Sharp claims that gold is a particularly difficult colour for conventional RGB sets to reproduce and, as luck would have it, there was a scene in a recent episode of Doctor Who on BBC HD that was set in a cave with strong golden-yellow backlighting. The colour reproduction on this scene really was striking, suggesting that Sharp might indeed be on to something with its yellow-pixel technology.
Looks like a big iPad?
Even so, there’s still some room for improvement in a couple of areas. The contrast could have been a little better on deep blacks, and the audio quality was little more than average. The 20W stereo speakers are quite loud but the bass output sound rather thin, despite the inclusion of a built-in 15W sub-woofer.
Power consumption also seemed a bit steep – peaking as high as 120W, and only dropping to Sharp’s quoted 85W when the brightness-dimming "Eco" mode was turned on. Standby mode was more in line with Sharp’s estimate at a modest 0.2W.
Sharp’s Quattron technology really does produce excellent colour reproduction, and it’s good to see Sharp doing something genuinely innovative at a time when all its rivals are following the 3D bandwagon like a herd of sheep.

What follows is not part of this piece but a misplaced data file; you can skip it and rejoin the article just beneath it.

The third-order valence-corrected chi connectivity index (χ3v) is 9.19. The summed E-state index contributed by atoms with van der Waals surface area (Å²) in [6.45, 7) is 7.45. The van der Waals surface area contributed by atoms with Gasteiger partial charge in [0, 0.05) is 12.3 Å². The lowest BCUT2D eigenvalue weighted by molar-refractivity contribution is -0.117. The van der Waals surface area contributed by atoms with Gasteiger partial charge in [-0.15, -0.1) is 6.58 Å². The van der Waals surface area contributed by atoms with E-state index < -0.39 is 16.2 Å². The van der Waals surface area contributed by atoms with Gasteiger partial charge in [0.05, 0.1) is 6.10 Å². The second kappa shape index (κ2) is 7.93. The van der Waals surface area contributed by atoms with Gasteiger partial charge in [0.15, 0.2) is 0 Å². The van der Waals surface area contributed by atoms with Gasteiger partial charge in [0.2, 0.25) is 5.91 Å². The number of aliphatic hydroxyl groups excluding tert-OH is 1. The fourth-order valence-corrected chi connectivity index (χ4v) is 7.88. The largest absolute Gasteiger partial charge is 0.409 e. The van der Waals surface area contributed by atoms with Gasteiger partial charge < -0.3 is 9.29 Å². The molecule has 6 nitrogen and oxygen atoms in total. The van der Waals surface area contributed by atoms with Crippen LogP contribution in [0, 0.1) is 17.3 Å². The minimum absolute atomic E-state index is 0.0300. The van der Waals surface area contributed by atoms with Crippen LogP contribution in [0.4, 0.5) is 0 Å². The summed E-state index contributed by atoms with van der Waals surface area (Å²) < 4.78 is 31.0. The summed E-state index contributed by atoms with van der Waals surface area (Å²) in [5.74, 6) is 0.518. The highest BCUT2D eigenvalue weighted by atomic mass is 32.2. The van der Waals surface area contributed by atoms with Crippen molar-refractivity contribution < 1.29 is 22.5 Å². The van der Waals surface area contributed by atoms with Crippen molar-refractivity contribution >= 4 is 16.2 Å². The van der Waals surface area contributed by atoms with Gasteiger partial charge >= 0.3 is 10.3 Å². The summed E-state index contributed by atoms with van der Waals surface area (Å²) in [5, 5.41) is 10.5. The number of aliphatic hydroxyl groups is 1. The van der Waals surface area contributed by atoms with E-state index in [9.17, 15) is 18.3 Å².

However, £2000 is quite steep for a 46in screen these days, so you are paying a big premium for those extra yellow pixels. As a result, the 46LE821E will probably appeal mainly to Sky HD subscribers or Blu-ray buffs who will appreciate the richness that the 46LE821E brings to HD content. ®
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Why does every review ALWAYS comment on the built in speakers?? No one in their right mind would actually use them. If you're blowing the better part of £2k on a TV you're going to have/be getting a proper sound system too... or so one would hope! But interesting article and tech none the less, but I'll stick to my projector and substantially bigger screen for far less than a weeny 42" TV and that's WITH the sound system.
> Maybe we should start thinking about cyan and magenta pixels as well.
> It worked for the photoprinter market.
To complete your idea, you'd want black pixels as well.
They missed the basics.
"The set supports DLNA networking, so you can connect it to a home network and stream photos and music from a networked media server – although you can’t stream video for some reason. There’s no internet connectivity or any kind of web-based service either."
(quoted from article)
What use is a TV that can't stream video?
I swear, I will not be buying another TV until someone comes out with one that has a built-in capability to stream DVD subdirectories from a NAS device (i.e. I can ditch my DVD player.) That will be either official support, or a modified firmware. I own a lot of DVDs, and I am beginning to view a DVD player in the same fashion as a floppy disk drive - yet another type of media to swap whenever I want to watch something new.
I basically want the lot on my NAS, my media in the basement, and my shelf space reclaimed.